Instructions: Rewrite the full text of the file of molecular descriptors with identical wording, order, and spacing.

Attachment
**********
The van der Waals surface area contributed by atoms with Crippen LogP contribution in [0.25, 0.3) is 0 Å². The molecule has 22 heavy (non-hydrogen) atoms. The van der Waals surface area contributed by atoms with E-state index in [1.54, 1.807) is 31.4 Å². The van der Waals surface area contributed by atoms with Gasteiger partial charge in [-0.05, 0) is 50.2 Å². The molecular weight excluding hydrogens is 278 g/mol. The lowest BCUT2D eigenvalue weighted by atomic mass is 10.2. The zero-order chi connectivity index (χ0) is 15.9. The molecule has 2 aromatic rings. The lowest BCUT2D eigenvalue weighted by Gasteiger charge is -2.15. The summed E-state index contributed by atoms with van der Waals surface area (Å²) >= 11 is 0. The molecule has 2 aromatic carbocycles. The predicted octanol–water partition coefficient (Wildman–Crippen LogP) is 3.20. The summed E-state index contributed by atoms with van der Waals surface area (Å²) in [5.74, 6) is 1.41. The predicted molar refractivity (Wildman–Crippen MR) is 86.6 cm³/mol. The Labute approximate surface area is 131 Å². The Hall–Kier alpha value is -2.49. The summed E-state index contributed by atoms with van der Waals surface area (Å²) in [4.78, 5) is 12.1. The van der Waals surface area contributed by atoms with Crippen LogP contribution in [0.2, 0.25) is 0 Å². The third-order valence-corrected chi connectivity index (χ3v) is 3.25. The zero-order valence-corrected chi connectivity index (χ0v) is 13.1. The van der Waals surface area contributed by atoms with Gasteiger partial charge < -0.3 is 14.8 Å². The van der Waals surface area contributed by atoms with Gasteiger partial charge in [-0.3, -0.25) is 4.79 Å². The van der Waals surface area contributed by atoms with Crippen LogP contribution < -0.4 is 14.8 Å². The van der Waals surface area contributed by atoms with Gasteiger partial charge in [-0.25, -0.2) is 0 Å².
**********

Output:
The van der Waals surface area contributed by atoms with Crippen LogP contribution in [0.25, 0.3) is 0 Å². The molecule has 22 heavy (non-hydrogen) atoms. The van der Waals surface area contributed by atoms with E-state index in [1.54, 1.807) is 31.4 Å². The van der Waals surface area contributed by atoms with Gasteiger partial charge in [-0.05, 0) is 50.2 Å². The molecular weight excluding hydrogens is 278 g/mol. The lowest BCUT2D eigenvalue weighted by atomic mass is 10.2. The zero-order chi connectivity index (χ0) is 15.9. The molecule has 2 aromatic rings. The lowest BCUT2D eigenvalue weighted by Gasteiger charge is -2.15. The summed E-state index contributed by atoms with van der Waals surface area (Å²) >= 11 is 0. The molecule has 2 aromatic carbocycles. The predicted octanol–water partition coefficient (Wildman–Crippen LogP) is 3.20. The summed E-state index contributed by atoms with van der Waals surface area (Å²) in [5.74, 6) is 1.41. The predicted molar refractivity (Wildman–Crippen MR) is 86.6 cm³/mol. The Labute approximate surface area is 131 Å². The Hall–Kier alpha value is -2.49. The summed E-state index contributed by atoms with van der Waals surface area (Å²) in [4.78, 5) is 12.1. The van der Waals surface area contributed by atoms with Crippen LogP contribution in [0.2, 0.25) is 0 Å². The third-order valence-corrected chi connectivity index (χ3v) is 3.25. The zero-order valence-corrected chi connectivity index (χ0v) is 13.1. The van der Waals surface area contributed by atoms with Gasteiger partial charge < -0.3 is 14.8 Å². The van der Waals surface area contributed by atoms with Gasteiger partial charge in [-0.3, -0.25) is 4.79 Å². The van der Waals surface area contributed by atoms with Crippen LogP contribution < -0.4 is 14.8 Å². The van der Waals surface area contributed by atoms with Gasteiger partial charge in [-0.25, -0.2) is 0 Å².